At conservative church, once-shunned gays fuel growth

USA - It's standing room only at Holy Trinity Community Church as the Rev. Cynthia Andrews-Looper wraps up her sermon for the 10:15 a.m. service, one of three she'll do this morning.

She strays from the pulpit, pacing in front of an architectural rendering of a planned multimillion-dollar expansion to the church.

"Let's make God-sized goals," says Andrews-Looper, a former standup comedian.

Like many of her parishioners, Andrews-Looper grew up in an evangelical church — in her case, Independent Fundamental Baptist — and found she was no longer welcome when she revealed she was a lesbian. She started a Bible study with a handful of other gay Christians in July 1996, which eventually led to starting Holy Trinity, affiliated with the United Church of Christ denomination.

Andrews-Looper used conservative theology combined with a progressive view of sexual orientation to grow the congregation to 600, making it one of the largest gay, lesbian, bisexual and transgender congregations in the Southeast.

The planned building expansion, which includes classrooms and a 600-seat sanctuary, will give the congregation room to grow, she said.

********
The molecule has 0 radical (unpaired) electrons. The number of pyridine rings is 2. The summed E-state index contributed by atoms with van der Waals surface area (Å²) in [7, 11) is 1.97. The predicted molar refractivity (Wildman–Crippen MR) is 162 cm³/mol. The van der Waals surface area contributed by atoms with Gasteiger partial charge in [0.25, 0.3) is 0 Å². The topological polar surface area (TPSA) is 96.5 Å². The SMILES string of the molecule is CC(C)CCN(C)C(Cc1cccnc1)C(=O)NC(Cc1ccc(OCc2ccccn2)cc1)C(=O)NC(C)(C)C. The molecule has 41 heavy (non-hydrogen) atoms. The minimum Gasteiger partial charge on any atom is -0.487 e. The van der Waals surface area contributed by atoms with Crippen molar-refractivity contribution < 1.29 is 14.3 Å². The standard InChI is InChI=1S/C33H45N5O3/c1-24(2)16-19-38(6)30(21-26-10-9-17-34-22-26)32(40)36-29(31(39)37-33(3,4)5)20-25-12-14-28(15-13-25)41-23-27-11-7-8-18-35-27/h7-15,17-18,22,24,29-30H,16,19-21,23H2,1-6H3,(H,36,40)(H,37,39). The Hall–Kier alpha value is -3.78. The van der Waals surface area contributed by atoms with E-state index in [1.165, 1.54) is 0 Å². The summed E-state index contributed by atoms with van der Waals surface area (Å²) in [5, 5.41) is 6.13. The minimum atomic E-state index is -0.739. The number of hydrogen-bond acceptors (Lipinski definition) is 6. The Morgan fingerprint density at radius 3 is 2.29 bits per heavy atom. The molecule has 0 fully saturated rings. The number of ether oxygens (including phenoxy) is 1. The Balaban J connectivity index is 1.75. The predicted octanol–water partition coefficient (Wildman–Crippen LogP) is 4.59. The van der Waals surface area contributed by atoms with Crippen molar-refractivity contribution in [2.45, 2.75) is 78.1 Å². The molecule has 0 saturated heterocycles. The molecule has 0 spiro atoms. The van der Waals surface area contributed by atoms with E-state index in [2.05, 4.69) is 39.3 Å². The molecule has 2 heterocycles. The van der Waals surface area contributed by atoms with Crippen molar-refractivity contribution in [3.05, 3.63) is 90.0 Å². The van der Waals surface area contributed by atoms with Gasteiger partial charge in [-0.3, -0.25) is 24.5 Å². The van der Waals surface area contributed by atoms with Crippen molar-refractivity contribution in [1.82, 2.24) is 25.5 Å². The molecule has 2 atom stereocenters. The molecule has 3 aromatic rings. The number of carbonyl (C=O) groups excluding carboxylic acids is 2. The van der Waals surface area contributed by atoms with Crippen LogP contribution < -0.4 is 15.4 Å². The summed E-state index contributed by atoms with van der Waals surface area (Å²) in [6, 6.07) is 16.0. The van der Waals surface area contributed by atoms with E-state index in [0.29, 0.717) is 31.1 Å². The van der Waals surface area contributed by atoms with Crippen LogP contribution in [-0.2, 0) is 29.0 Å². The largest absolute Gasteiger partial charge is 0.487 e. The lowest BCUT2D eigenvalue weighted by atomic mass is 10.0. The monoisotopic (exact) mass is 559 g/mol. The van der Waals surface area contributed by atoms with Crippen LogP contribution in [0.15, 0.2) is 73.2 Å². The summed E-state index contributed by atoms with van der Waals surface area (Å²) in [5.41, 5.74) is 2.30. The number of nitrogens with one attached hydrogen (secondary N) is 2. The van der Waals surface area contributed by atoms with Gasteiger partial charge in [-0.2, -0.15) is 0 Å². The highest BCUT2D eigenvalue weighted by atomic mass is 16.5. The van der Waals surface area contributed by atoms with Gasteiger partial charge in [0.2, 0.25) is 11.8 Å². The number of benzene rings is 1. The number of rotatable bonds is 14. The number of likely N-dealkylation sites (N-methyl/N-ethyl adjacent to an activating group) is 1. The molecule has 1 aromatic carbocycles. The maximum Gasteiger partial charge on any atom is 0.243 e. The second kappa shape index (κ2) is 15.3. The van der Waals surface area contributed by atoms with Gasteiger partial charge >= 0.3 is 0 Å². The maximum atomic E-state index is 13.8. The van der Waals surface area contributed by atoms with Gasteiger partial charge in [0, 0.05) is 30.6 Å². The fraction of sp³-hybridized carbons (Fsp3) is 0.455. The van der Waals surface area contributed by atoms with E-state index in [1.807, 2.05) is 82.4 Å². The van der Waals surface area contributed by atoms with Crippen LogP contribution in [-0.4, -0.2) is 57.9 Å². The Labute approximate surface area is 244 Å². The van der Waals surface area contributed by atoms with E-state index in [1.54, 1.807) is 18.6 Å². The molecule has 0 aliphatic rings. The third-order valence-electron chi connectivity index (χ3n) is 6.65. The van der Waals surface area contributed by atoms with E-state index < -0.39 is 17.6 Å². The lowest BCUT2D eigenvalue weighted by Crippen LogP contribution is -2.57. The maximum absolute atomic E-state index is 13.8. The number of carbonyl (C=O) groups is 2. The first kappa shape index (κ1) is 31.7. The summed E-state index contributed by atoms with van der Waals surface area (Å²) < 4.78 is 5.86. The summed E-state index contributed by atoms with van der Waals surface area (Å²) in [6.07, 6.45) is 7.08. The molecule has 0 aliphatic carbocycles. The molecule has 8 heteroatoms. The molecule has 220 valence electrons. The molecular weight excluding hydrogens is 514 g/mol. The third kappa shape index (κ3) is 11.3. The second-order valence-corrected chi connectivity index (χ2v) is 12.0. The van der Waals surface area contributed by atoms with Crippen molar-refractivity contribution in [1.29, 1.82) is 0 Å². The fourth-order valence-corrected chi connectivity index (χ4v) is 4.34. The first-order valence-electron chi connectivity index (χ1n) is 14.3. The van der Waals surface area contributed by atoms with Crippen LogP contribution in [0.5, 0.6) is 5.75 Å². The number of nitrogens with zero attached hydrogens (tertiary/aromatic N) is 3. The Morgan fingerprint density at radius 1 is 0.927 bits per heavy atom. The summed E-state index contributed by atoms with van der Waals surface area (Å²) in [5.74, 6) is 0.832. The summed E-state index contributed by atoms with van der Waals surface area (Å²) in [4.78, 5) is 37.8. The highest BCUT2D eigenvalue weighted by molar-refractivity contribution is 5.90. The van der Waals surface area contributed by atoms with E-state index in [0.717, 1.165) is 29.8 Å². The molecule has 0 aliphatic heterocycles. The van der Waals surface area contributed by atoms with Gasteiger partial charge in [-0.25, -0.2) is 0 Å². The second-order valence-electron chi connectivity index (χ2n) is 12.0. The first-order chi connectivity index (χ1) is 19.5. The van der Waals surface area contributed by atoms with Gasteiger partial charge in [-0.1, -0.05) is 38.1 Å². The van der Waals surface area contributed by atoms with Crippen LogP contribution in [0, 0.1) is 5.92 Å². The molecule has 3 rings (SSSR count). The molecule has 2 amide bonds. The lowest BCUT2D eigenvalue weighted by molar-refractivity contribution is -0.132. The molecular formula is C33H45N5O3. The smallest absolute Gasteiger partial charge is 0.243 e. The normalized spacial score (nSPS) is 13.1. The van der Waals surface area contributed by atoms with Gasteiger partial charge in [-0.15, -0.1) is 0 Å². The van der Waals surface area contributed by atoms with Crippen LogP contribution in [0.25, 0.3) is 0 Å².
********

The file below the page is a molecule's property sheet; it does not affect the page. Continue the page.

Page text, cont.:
Many of Holy Trinity's members had been away from religion for years. Yvette Ridley said she'd grown up United Methodist but dropped out after being told she would go to hell for being lesbian. She listened to Andrews-Looper's sermons on her MP3 player before becoming a regular at services.

"A lot of churches will tell you that God loves you," she said. "And then they will tell you that God does not love you because of who you are."

Candy Akins is a member of the vestry, a group of lay leaders, at Holy Trinity. She and her partner, Anna Landry, have been at the church for about seven years. Both grew up Southern Baptist and say that the church feels like home — the preaching comes straight from the Bible, the message is that only Jesus saves, and the music is contemporary Christian.